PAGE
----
Pokémon Red was the first game I completely fell in love with. I had played and enjoyed the likes of Super Mario Land 2: Six Golden Coins, Goldeneye, and Ocarina of Time before then, but it wasn't until Pokémon Red that a single game really took over my life. I wasn't the only 9-year-old this happened to either.
I was there when Pokémon gripped the world. Not as a confused onlooker wondering what the hell was going on, but as a child on the front lines of this booming fandom – a face in a sea of faces angling their GameBoys toward the nearest light source. The trading card game, cartoon series, toy figures inside Pokéball shells and most of all, the games – I was obsessed with it all.
In October 1999, my parents, blissfully unaware of Pokémania, bought my brother and I a copy of the game each. Being an Arsenal fan I naturally chose Red, and being the younger sibling who never got to make important decisions, my brother ended up with Blue. We played the game the rest of that day and for many more to come, probably gifting our parents their longest period of calm since bringing us into the world.
To catch 'em all
I probably sank more time into Pokémon Red than I have into any other game. If I remember correctly, I ended up spending some 200 hours improving, fine-tuning and training my team to compete against friends whenever we were within reach of a link cable. It wasn't until long after the bulk of my time with the game however, that I finally completed the challenge set out by the series' mantra, and caught them all.
Pokémon has always offered a hidden depth to its most dedicated players. Those of us from the Red and Blue days remember making the all-important decision regarding which starter to take on our journey, the excitement of that first gym leader battle against Brock, finding and later battling Snorlax, discovering that Magikarp evolves into a badass, using Fly for the first time or purchasing the bike and practically feeling the virtual wind on our faces. So many great moments, but so many more beyond what was required.
The majority of this feeds into completing the Pokédex. Learning about how trading would prompt certain Pokémon to evolve, trying to get each evolution of Eevee, returning to the Safari Zone to capture everything, finding the three legendary birds.
There were more tricks for the truly dedicated of course. I was a frequent visitor to the shores of Cinnabar Island, which I ground like an overzealous waiter in the hope of catching a glimpse of Missingno – the product of the game's most famous glitch. The duplication glitch starts with talking to a man in Viridian City before flying to Cinnabar and summoning an appearance from Missingno, which causes the duplication of any item in the sixth slot of a player's inventory. This could mean unlimited Master Balls (which catch Pokémon with a 100% success rate) or Rare Candies (which boost a Pokémon's level by one with each use).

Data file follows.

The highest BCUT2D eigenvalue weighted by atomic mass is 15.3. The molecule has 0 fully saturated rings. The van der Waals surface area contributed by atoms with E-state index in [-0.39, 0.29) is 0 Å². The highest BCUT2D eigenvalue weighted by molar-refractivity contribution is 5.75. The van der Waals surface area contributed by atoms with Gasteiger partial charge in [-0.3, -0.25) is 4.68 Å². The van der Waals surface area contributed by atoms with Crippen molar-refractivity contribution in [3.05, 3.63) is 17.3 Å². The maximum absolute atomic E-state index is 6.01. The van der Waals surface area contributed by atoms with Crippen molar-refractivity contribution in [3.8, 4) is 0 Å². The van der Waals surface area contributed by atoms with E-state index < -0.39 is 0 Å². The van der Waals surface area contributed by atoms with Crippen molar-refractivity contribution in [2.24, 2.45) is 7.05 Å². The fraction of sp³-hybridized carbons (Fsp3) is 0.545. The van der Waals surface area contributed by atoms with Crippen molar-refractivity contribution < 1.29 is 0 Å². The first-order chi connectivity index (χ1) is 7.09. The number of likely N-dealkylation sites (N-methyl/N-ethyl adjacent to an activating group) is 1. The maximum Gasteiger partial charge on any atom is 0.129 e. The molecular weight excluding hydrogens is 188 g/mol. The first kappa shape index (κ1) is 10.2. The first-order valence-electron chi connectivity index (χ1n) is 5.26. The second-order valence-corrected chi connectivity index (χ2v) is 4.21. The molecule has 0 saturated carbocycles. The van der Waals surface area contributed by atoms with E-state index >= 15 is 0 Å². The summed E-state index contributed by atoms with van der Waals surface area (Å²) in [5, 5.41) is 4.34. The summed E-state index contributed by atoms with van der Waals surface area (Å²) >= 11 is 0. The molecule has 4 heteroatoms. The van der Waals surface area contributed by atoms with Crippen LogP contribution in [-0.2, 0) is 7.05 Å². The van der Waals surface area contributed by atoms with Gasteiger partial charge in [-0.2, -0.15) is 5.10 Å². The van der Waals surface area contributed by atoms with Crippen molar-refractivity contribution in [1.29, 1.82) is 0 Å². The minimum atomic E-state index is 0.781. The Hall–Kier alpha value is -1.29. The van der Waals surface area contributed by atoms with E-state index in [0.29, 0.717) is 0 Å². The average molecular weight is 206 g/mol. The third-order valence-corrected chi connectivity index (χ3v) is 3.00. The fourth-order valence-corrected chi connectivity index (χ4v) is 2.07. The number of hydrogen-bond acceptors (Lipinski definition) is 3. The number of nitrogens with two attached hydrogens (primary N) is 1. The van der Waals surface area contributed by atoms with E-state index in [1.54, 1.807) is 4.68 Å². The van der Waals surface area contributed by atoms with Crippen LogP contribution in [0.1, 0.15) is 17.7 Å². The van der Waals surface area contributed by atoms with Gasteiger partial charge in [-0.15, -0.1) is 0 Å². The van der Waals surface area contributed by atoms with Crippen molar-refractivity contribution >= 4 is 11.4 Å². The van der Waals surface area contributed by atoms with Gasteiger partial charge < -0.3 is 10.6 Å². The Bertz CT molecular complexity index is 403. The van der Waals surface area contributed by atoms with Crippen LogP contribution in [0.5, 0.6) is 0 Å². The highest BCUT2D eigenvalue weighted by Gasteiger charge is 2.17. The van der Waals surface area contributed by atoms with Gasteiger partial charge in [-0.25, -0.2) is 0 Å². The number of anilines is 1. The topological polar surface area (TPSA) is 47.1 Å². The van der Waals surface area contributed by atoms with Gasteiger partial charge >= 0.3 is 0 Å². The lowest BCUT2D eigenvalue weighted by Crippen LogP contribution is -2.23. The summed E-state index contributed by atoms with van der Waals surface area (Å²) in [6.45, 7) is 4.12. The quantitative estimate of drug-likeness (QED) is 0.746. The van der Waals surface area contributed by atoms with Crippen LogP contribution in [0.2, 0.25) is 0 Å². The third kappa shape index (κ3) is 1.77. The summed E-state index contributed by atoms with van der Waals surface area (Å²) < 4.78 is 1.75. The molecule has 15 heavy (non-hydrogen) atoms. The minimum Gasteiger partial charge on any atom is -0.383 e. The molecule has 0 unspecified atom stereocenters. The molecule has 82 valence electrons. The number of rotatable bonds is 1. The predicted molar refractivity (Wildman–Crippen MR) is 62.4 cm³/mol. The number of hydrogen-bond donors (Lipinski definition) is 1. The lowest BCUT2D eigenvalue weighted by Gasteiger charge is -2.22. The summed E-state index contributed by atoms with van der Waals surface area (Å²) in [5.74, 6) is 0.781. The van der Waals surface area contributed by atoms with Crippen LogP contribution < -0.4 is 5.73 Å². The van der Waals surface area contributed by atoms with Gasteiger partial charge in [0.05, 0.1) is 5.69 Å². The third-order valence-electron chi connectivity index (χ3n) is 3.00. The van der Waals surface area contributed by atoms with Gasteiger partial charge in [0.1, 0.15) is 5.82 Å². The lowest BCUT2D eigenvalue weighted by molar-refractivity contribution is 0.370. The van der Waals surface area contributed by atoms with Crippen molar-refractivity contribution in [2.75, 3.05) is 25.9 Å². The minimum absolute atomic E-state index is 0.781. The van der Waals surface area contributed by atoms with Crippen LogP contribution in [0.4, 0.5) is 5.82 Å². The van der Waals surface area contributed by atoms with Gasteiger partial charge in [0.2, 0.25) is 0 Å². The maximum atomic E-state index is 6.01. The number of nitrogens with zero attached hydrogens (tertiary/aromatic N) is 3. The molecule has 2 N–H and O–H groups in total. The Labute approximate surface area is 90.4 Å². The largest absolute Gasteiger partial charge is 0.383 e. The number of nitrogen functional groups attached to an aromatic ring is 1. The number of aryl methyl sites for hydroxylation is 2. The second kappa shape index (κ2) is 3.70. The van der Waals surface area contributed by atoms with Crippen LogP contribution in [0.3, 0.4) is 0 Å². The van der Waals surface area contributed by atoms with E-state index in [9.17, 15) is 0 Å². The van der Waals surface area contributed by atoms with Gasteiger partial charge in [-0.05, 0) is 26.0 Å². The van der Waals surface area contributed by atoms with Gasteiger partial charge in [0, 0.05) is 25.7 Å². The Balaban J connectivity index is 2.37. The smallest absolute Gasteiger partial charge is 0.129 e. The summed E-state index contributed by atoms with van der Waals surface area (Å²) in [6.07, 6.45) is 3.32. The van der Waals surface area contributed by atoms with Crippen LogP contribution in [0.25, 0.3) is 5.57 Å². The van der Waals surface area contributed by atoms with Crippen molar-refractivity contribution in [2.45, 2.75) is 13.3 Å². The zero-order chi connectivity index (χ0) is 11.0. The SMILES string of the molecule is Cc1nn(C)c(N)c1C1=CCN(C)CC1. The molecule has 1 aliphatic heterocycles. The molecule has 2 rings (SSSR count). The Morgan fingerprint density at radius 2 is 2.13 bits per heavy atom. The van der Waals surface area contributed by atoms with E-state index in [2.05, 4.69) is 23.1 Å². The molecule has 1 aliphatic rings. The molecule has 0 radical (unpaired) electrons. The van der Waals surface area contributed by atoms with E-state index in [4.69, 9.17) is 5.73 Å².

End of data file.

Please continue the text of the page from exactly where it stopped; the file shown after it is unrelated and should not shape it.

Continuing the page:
The candies helped me create a team of Level 100 Pokémon to compete against my friends' similarly-powered teams, which circumvented any drama over one team being of a higher level than someone else's. After months of battling, I switched tact and decided it was time to catch 'em all.
A friend of a friend of a friend
With both versions of the game under one roof, trading the platform exclusive Pokémon – like Arcanine and Scyther in Red, Ninetails and Pinsir in Blue – was relatively easy. Before long, like so many others, I had 150 of the blighters. There wasn't a lot that could be done at that point, so myself and a lot of my friends started to play the games less and less. That is, until a friend claimed a friend of his own knew someone (presumably with an uncle who worked for Nintendo) in possession of a Mew.
Mew is the legendary, 151st Pokémon, which was only available through complicated glitches we either weren't aware of or didn't want to risk our game saves to accomplish, and special events organised by Nintendo. How this friend of a friend of a friend had acquired Mew I don't know, but my friend thought he'd be able to get it and trade it briefly to us so we could lay claim to Pokémon's ultimate accomplishment.
With friends gathered, we traded my friend's friend's friend's Mew between each of us until most had at long last completed the Pokédex. One of us was, unbeknownst to him, a Flareon short. We laughed.
What follows the knowledge of completion marks the true end of the game. At the top of Celdaon Condominiums is the in-game home of real-life development studio Game Freak, the team behind Red and Blue. In a strange meta moment, the player is awarded a diploma for completing the Pokedex and... well... that's it.
It's underwhelming, but in a serene way, exemplified by the next 30 or so seconds as most players choose not to quit immediately, but to exit the building, walk a bit then save their game and quit. As if hopeful that there would be more, another battle against your Rival, another, truer ending. There isn't one.
Any one player's time with Pokémon ends only when they want it to, when they've had their fill. For some that's after the Elite Four champion, for others it's after battling Mewtwo or proving to be the best among a group of friends. Others never lose the itch that keeps them coming back to the series again and again.